Possessing a comprehensive, well-functioning electronic medical record has grown from being an asset to a necessity and is now one of the largest operational costs a medical practice can have. Additionally, having administrative support that can not only manage technology, but that can also efficiently manage billing, coding, and contracting, has become a must. Physician practices, especially in primary care, have thus found themselves in a place where larger economies of scale are necessary to function appropriately and to yield a profit of any kind. The American Medical Association reports that only 17.1% of physicians are in solo practices, down from approximately 23% in 2007/2008. Also, in 2014 50.8% of physicians were practice owners, and 25.6% were in practices with at least some hospital ownership. In 2007/2008, these numbers were over 61% and only 16.3%, respectively.
Physician practices and hospitals alike continue to merge and form alliances as we trudge through this period of uncertainty in U.S. health care. Even for practices that remain solely physician-owned small businesses, it is not uncommon for purchasing and insurance contracting to be done in conjunction with other physician practices in the form of independent physician associations (IPAs). Individual hospitals are becoming parts of hospital systems, and it is becoming rare for non-concierge primary care practices to not have some sort of affiliation with a health care system. Large health care integrated delivery systems are now frequently amongst the largest (if not the largest) employers in major metropolitan areas throughout the country.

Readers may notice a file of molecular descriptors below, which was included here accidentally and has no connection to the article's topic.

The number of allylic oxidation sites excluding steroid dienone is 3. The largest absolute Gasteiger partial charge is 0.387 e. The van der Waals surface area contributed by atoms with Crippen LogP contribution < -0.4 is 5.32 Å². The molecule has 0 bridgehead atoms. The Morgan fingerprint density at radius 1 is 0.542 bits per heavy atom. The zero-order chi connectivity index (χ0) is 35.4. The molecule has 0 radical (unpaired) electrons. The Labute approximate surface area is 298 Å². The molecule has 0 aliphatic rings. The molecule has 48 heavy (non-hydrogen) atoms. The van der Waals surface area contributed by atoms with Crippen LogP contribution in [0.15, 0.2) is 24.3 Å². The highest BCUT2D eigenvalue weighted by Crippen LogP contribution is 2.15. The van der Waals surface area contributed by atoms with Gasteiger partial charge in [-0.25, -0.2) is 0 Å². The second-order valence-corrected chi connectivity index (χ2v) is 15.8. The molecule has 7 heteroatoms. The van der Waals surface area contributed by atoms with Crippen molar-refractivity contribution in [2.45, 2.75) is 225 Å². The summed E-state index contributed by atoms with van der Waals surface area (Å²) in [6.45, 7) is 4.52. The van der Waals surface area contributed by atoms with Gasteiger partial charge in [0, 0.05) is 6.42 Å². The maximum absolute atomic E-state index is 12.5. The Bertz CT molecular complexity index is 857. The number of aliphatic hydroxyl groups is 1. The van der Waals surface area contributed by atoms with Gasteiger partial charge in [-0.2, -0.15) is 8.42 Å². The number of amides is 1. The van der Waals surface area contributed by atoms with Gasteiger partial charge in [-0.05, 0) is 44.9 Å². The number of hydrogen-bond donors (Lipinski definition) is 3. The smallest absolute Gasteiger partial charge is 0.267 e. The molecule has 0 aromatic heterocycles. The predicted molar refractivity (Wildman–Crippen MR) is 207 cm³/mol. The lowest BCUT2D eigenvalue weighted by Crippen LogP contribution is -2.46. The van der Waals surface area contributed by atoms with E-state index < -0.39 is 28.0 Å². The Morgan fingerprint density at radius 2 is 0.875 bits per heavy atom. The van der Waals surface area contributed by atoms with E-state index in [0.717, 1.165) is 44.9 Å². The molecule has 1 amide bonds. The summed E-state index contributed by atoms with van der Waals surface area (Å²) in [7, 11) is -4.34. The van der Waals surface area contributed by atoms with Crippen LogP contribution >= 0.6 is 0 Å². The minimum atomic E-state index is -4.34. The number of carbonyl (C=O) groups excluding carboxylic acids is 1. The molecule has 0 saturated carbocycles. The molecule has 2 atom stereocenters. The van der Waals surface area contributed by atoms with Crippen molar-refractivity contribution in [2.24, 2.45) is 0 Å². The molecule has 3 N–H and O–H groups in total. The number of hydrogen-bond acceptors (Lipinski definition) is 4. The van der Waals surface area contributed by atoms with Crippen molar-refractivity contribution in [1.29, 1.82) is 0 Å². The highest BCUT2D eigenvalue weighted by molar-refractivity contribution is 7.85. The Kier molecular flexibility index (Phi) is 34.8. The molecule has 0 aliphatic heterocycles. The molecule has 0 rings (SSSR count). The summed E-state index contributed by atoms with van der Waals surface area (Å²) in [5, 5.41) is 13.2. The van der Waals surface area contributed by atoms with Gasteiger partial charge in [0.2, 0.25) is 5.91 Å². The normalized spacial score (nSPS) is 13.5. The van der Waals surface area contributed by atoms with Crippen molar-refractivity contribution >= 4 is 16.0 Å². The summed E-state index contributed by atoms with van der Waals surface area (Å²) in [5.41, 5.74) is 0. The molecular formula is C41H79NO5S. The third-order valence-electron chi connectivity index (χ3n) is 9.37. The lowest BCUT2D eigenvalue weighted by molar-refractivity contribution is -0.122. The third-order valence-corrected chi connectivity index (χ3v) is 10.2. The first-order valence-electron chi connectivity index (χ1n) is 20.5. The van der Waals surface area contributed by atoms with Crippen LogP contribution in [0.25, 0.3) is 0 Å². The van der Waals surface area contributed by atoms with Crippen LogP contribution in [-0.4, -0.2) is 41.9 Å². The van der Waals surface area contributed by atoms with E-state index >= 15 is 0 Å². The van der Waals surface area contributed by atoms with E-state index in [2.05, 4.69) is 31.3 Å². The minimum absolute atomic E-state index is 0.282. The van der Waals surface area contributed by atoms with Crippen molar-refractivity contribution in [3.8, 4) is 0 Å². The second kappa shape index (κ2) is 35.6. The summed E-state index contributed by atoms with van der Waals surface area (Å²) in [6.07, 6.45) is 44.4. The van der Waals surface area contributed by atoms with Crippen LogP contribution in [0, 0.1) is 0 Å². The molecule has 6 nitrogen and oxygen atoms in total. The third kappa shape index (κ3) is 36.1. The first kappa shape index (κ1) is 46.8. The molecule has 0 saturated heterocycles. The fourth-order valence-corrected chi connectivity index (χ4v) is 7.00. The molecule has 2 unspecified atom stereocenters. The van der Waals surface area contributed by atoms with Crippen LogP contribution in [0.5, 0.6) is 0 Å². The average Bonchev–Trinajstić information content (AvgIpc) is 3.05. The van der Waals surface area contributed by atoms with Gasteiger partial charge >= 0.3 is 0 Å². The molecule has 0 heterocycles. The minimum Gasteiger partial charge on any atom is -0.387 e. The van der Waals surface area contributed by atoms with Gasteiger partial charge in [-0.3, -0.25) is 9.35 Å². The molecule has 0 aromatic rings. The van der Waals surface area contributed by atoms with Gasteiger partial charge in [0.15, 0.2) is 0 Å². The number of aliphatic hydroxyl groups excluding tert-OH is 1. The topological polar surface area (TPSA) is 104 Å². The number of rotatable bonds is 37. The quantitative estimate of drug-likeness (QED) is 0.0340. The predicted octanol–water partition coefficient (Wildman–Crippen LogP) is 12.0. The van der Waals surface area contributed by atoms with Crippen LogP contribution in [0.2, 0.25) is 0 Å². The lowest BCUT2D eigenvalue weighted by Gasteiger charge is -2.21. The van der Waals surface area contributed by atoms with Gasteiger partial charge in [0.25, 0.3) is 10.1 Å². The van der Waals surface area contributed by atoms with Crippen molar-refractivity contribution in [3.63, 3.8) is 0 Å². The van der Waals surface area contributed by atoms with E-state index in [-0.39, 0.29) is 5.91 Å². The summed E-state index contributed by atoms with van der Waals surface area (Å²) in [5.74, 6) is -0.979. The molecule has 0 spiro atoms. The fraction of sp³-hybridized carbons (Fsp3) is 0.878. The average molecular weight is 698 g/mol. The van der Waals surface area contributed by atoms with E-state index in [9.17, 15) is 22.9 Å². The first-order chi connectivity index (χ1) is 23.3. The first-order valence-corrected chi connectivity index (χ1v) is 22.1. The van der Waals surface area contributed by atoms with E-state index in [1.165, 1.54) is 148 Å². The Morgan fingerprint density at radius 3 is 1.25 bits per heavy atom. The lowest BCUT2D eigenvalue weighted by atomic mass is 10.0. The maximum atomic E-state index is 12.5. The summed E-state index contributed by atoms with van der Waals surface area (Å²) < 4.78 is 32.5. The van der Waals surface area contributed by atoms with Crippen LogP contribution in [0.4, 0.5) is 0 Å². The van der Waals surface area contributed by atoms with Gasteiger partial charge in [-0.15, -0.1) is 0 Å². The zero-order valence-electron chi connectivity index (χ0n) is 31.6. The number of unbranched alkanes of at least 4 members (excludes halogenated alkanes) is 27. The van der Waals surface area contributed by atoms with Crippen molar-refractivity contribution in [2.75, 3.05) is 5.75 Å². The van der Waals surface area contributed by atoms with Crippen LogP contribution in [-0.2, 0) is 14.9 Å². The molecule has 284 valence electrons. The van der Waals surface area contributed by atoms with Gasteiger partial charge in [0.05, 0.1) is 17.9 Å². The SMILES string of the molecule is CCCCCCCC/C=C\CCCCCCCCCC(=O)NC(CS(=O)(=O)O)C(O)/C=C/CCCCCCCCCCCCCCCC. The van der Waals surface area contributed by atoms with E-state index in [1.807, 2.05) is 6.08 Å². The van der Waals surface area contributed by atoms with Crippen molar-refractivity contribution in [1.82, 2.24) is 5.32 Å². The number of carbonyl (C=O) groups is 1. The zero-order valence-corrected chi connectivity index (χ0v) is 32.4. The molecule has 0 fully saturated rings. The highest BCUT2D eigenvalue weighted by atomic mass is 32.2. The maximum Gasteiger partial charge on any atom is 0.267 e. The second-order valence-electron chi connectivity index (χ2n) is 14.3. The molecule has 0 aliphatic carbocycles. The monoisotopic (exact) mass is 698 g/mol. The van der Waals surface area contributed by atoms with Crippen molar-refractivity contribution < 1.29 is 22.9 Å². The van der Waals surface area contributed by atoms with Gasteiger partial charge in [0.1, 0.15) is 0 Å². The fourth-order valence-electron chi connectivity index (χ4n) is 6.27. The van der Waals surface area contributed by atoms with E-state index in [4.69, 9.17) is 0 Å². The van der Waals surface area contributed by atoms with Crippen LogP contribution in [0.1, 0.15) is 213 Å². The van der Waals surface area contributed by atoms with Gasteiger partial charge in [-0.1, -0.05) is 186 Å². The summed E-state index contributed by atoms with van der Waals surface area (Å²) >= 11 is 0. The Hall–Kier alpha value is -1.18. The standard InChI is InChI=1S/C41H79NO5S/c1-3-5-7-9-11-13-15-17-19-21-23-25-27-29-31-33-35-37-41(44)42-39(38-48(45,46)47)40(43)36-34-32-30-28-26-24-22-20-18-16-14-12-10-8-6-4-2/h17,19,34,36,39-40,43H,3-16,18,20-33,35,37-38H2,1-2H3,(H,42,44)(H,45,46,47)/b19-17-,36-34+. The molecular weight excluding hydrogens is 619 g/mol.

This trend does not seem to be slowing down any time soon as healthcare reimbursement reform steams ahead. In comparison to 20 years ago hospital systems and large multispecialty medical groups now have the expertise, technology, and leverage to acquire, manage, and grow medical practices. However, we should remain cautious and careful in this period of mass acquisitions and mergers, as one should not ignore that we have essentially been here before.
Kenneth G. Poole Jr., MD, MBA, FACP, practices medicine in Scottsdale, Ariz.